Then there is the massive amount of data mandated and collected by the government on all levels. There is financial data involving your income, your possessions, and your transactions. There is personal data including employment and health (including diseases and sexual activity). The census data goes far beyond determining the number of people residing in particular areas and often times delves into the minutia of your daily life. With Medicare questionnaires now regularly required of seniors on visits to their physicians, I have taken to writing “None of your effing business.” But worse yet is the cavalier attitude taken by the government to protect this data. The IRS used it for political purposes. The federal personnel system was hacked obtaining information on virtually everyone who has worked for the federal government or even made application to work. There have been breaches at Social Security, Health and Human Services, the Internal Revenue Service and those are just the ones that have been reported. Foreign governments (Russia, China, and Iran) routinely access and steal data on American citizens. So frequent are these agencies hacked, it is no longer necessary for the administration to co-op employees to illegally use data, they can simply hire hackers to obtain it with less risk of discovery or attribution.

And the taxes. There are income taxes, sales taxes, property taxes, business license taxes, excise taxes, estate taxes, inheritance taxes, luxury taxes, gas taxes, transportation taxes, arts taxes, special improvement district taxes and fees now for every governmental service that used to be paid by general taxes without any relief in the amount, frequency or variety of those taxes. And there are seemingly just as many taxing jurisdictions: the federal government, state government, counties, cities, metro overlays, library districts, arts districts, and on and on. There are so many taxes and sources of taxes that the governmental class has begun referring to tax deductions as tax expenditures – as if all that you make or have really belongs to the government and what your are allowed to keep is a payment from the government.

And all of this comes at a time when international travel is becoming more and more frequent. That international travel is taking the “alien effect” out of people’s wariness of the unknown. These travelers are now spending enough time in foreign countries that they now know that the creature comforts they enjoy are available, that the language is not a barrier, and that the cost of their living (not the cost of living in general) is reasonable. Many have purchased second homes – often times discovering that there are enclaves of Americans who share their same interests and views. Still more rent homes or apartments for extended periods acclimating to their environs as if they are “natives.”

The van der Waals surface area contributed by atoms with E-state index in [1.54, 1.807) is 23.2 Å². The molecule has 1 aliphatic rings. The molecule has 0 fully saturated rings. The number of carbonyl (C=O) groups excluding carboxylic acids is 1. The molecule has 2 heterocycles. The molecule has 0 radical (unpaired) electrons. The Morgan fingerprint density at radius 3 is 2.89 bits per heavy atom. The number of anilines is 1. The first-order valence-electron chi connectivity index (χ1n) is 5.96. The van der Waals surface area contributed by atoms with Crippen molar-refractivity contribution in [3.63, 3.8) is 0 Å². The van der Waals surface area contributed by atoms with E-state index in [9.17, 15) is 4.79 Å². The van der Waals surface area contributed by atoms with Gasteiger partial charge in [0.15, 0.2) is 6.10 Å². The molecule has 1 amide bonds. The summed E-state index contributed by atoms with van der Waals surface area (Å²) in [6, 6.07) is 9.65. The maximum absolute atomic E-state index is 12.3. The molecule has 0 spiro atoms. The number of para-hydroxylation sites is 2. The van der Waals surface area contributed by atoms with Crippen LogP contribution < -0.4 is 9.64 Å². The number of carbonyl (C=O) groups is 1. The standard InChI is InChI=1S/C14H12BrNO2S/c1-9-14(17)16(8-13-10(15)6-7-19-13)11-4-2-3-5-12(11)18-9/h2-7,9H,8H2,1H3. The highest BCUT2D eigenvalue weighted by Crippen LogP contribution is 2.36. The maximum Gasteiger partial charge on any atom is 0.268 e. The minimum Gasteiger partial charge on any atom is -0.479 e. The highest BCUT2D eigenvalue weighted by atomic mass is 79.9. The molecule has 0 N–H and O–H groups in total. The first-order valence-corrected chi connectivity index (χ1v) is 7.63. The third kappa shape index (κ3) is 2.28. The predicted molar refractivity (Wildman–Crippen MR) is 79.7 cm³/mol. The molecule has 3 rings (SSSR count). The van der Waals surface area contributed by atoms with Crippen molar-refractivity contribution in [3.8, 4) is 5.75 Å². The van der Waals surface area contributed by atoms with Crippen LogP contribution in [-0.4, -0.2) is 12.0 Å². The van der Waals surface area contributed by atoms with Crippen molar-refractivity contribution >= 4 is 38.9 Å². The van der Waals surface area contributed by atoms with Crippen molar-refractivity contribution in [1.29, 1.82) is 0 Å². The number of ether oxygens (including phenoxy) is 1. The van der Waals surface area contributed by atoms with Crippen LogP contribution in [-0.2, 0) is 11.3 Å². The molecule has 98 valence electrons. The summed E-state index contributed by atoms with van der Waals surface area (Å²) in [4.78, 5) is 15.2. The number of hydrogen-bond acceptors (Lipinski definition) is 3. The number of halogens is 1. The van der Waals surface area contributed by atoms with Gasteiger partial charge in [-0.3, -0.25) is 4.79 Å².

The thing that the political class routinely fails to remember is that success and the accumulation of wealth provides those who have achieved it not power, but choice – including the choice of mobility.

Mr. Smith’s article cited recent studies that noted:

“While the dream of leaving the motherland and wandering strange paths abroad may be more of a daydream than a real option for some, many Americans appear to be giving a move some serious thought. If 35 percent of Americans “would consider” moving abroad eventually, perhaps around retirement age, fully 14 percent of us — or 4 in 10 of those who “would consider” leaving the States at all — say they would consider a move “within the next five years.”

“What might push them over the edge, and into action? Not taxes. Rather, Transferwise says the three reasons most often named for considering a move abroad are:

  • “a better quality of life” — 36 percent;

  • “a lower cost of living” — 33 percent;

  • and just plain “to have new experiences” — 31 percent.”

We are not frequent travelers but even in our brief sojourns internationally we have identified two countries in which we could easily continue our retirement. Should a subsequent administration continue the acceleration of government interference and domination in the same fashion as Mr. Obama has, those percentages of people “considering a move within the next five years” will likely increase dramatically.

Whether you agree with Mr. Trump or not, you must concede that the massive incursion of illegal immigrants has not brought us the best and the brightest of other countries, or even the financially able. And conversely, you also must concede the growing number of expatriates are generally taking wealth, skill and success with them to other countries to the detriment of the United States.

You might want to consider telling the political class to wake up.